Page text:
Returning to the corridor and passing the room of inscriptions, which belongs wholly to sculpture, the visitor arrives at that assigned to the principal work of Baroccio, a Florentine artist of the period of the decline, but who, with Cigoli and others, attempted the revival of art in Florence. The large picture on the wall to the right, by Baroccio, represents the Madonna del Popolo ; the Virgin interceding with her Son for the benediction of certain charitable persons who have bestowed alms on the poor and on widows. This picture is painted in the artist’s usual florid style ; the principal figures are feeble, and the Madonna commonplace. An angel to the right of the Saviour, looking down at the spectator, is, however, very lovely, and there is an interesting group below painted with nature and grace, of a mother bidding her two children look upwards.

A good Gherardo della Notte, of a group of angels worship-ping the Child from whom the light proceeds, is on the wall to the left of the door. Gerard Honthorst, of Utrecht, was born in 1592, and died about 1680. On either side of this picture are portraits of Bartolommeo Panciatichi and his wife, Lucrezia de’ Pulci, by Agnolo Bronzino. The picture of Lucrezia is hard in outline but clear in colour, and the hands are drawn with care. The family of the Pulci stand recorded as far back as the days of Charlemagne, when they were among the Florentine nobles who lived within the first circuit of walls ; but the name is best known by Luigi Pulci, born in 1431, the author of the ` Morgante Maggiore.’ The Pistoiese family of Panciatichi boast of a still more remote origin, and trace their ancestors to a Roman consul. The husband of this Lucretia, Bartolommeo, was a man of some literary fame ; he imbibed Protestant opinions when residing at the French Court, and in 1552 was imprisoned by the Inquisition.

A good picture above the portrait of Bartolommeo Panciatichi of the Virgin holding the Infant Christ wrapped in swaddling clothes, is by Luca Cambiasi, of Genoa (1527-1585).

The portrait of the celebrated Galileo Galilei, the founder of the School of Experimental Philosophy, born at Pisa, 1564, is by Justus Sustermans : Galileo died 1642.

To the left is another good portrait by a Fleming, Franz Porbus (1570-1620), of the sculptor Francavilla, who executed the groups outside the church of the SS. Trinità at Florence.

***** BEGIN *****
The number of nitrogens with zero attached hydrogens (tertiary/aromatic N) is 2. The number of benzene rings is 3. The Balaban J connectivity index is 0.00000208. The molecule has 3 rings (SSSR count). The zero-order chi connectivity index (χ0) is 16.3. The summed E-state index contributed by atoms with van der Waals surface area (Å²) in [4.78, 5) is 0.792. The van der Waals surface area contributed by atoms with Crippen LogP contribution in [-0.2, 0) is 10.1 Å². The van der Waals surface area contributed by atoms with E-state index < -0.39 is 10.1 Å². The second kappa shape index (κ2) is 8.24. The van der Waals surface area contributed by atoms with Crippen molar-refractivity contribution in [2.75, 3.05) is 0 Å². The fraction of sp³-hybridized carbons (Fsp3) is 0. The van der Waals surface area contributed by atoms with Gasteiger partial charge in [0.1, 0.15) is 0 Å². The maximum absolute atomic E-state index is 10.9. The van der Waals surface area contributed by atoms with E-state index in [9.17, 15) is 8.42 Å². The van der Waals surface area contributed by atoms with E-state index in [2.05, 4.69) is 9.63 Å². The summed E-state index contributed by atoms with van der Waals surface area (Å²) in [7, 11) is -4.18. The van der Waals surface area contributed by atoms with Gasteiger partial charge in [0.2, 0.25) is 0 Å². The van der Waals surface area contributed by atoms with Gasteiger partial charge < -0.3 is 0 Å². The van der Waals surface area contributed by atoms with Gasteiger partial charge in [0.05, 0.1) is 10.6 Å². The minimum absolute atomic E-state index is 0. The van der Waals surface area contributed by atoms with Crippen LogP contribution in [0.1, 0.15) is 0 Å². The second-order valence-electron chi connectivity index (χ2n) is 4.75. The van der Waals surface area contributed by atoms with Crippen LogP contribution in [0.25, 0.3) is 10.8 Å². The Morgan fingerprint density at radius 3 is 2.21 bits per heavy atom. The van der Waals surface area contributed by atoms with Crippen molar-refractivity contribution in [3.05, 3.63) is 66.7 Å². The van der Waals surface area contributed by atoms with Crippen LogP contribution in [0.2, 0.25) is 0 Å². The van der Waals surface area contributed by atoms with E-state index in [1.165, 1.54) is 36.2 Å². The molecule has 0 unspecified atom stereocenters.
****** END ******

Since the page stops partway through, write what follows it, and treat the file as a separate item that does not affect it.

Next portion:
The large picture of the Virgin and Child appearing to St. Louis of Toulouse, when kneeling at the altar, is a fine work of Carlo Dolce (1616-1686). The earnest prayerful expression of the saint, and the playful expression of the Infant Christ are beautifully rendered.

A Holy Family, by Giovan Antonio Sogliani (1481-1533), is very agreeable in colour, and resembles, in its general treatment, the works of Lorenzo Credi and Fra Bartolommeo, of whom the artist was a faithful imitator ; he was held in such high estimation by his contemporaries that he was considered a rival to Andrea del Sarto. Near this is a good portrait of a lady holding a cameo in her hand, by Agnolo Bronzino behind her is a kneeling statue. The marriage of Cana in Galilee, by Alessandro Bronzino, is a feeble production.

In the centre of the wall facing the entrance is a large picture by Honthorst the Worship of the Shepherds. A Magdalene, by Carlo Dolce, on one side, and the Virgin, by Sassoferrato, on the other, are both favourite pictures. There is a bright portrait of Helen Forman, Rubens’ first wife, in the corner to the right. Large and important but dark pictures, by Caravaggio (1495-1543), Jesus Disputing with the Doctors, and the Pharisee with the Piece of Money, occupy the space between ; and above them are two full-length portraits : the first, by Franz Douen (1656-1727), of a lady named in the catalogue Elizabeth Hourey, probably Hervey, and English ; to the left the portrait of Margaret of Lorraine, by Vandyke. She was sister of a Duke of Lorraine, and married to Gaston of Orleans, the younger brother of Louis XIV. of France, by whom she became the mother of Margaret of Orleans, the unhappy wife of the Grand Duke Cosimo III.

A large equestrian portrait of Philip IV. of Spain, by Velasquez (1594-1660), faces the Baroccio picture. It is the finest picture in this room, and the Florentine sculptor, Tacca, is said to have modelled his likeness of the king for his statue in Madrid from this painting.

A pretty bright young girl’s head to the right of the Velasquez is by Baroccio. The portrait of Claudia Felicia, the second wife of the Emperor Leopold, is one of the best works of Carlo Dolce ; the Princess has overturned an idol, and places a crucifix in its stead ; the date is on the book before her, 1675.

High on the wall beside the entrance, is a picture by Albani, the Infant Jesus surrounded by angels offering Him the instruments of the Passion. Below it is a Boar Hunt, by Snyders (1579-1657).

In this room are some very fine tables in pietra dura, or Florentine mosaic, designed by the most celebrated artists of the seventeenth century—Ligozzi, Poccetti, &c. The table beneath the Worship of the Shepherds by Honthorst, is of inferior workmanship to the others, though supposed to be that ordered by the Grand Duke Francis I. in 1568 for the altar of the Medici Mausoleum in San Lorenzo. It was one of the first works of the kind, but was afterwards set aside for a superior table. In the centre is a landscape with ill-executed figures ; boats are on the water, and trees and rustic houses scattered over the country : near the corners are smaller views.